Many developing countries, including African countries, were preparing to implement NAMAs as part of their efforts at the national level in the fight against climate change. Currently, it remains unclear how these measures in NAMAs will integrate the commitments made in the INDCs.
It is clear that without substantial support, African countries will not achieve the objectives and targets defined in their INDCs. If we want Africa to effectively contribute to efforts against climate change, their INDCs must be brought in line with their existing national initiatives, such as NAMAs, National Adaptation Programmes of Action (NAPAs), and National Adaptation Plans (NAPs). Because they are commitments and set national goals, INDCs must also take into account the priorities and realities of each African country.
What place for adaptation in INDCs?
Adaptation to climate change is a collective responsibility of the international community, which should support vulnerable regions such as Africa, whose responsibility in global greenhouse gas emissions is very limited, but which suffers the brunt of the negative impacts of climate change – not only in the Least Developed Countries but throughout Africa. Therefore, support for adaptation should be clearly stated in the INDC process as it gets revised. Without this support, African countries can hardly participate in the global response to climate change.
In the African context, considering adaptation is an urgent development issue and should be part of the continent’s INDCs. However, it seems very difficult to take binding commitments on adaptation, compared with mitigation. Finally, INDCs should make clear that adaptation is not a substitute for mitigation, because both are complementary. It is crucial that adaptation and its funding are truly reflected in INDCs.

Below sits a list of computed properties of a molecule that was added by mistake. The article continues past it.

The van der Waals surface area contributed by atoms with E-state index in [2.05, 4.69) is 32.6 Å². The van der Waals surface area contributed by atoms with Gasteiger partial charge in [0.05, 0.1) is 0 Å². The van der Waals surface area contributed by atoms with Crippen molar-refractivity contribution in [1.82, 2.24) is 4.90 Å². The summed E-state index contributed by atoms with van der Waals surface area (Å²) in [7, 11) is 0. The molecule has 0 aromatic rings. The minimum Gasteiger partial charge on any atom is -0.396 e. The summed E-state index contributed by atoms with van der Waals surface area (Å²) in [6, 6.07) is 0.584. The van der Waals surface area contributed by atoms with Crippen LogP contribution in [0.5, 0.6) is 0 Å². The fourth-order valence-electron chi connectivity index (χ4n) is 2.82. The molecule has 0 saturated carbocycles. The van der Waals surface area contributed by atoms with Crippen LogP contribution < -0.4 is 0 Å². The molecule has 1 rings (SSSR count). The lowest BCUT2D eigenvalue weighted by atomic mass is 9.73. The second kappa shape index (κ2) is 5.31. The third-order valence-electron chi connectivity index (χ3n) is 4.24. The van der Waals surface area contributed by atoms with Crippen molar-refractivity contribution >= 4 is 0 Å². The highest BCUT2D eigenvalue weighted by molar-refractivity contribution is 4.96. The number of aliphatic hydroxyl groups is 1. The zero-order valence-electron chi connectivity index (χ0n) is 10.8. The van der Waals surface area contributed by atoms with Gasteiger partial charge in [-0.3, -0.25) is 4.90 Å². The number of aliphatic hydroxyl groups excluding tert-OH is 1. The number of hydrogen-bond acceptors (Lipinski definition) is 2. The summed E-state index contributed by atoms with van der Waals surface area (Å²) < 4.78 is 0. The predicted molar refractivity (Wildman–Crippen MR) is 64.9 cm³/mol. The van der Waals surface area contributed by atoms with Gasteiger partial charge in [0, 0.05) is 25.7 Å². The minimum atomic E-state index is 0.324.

For a continent where poverty eradication remains a major goal, we must continue to focus attention on the crucial realities of the socio-economic context of African countries and their ability and commitment to contribute to international efforts to fight against climate change. Thus, African countries are challenged to translate their INDCs into real investment plans, able to catalyze climate-related action in each country. The task is huge and the international community has a key role to play in supporting African countries in the framework of the Paris Agreement.
The major challenge of the COP22 in Morocco in November 2016 is to take courageous decisions in favor of the implementation of the Paris Agreement, and translate them into concrete commitments. Regarding Africa, this remains a major challenge.
With strong support from the African Group of negotiators and as a strong supporter of the African Common Position on Climate Change, the African Development Bank (AfDB) recognizes the importance of INDCs and their transformation into NDCs, in that they open a path for sustainable development across the continent, despite the challenges posed by climate change.
 The Global stock take requests Parties to provide information on the “overall effect of the nationally determined contributions communicated by Parties”. The first global stock take will take place in 2023 and every five years thereafter (Article 14 of the Paris Agreement).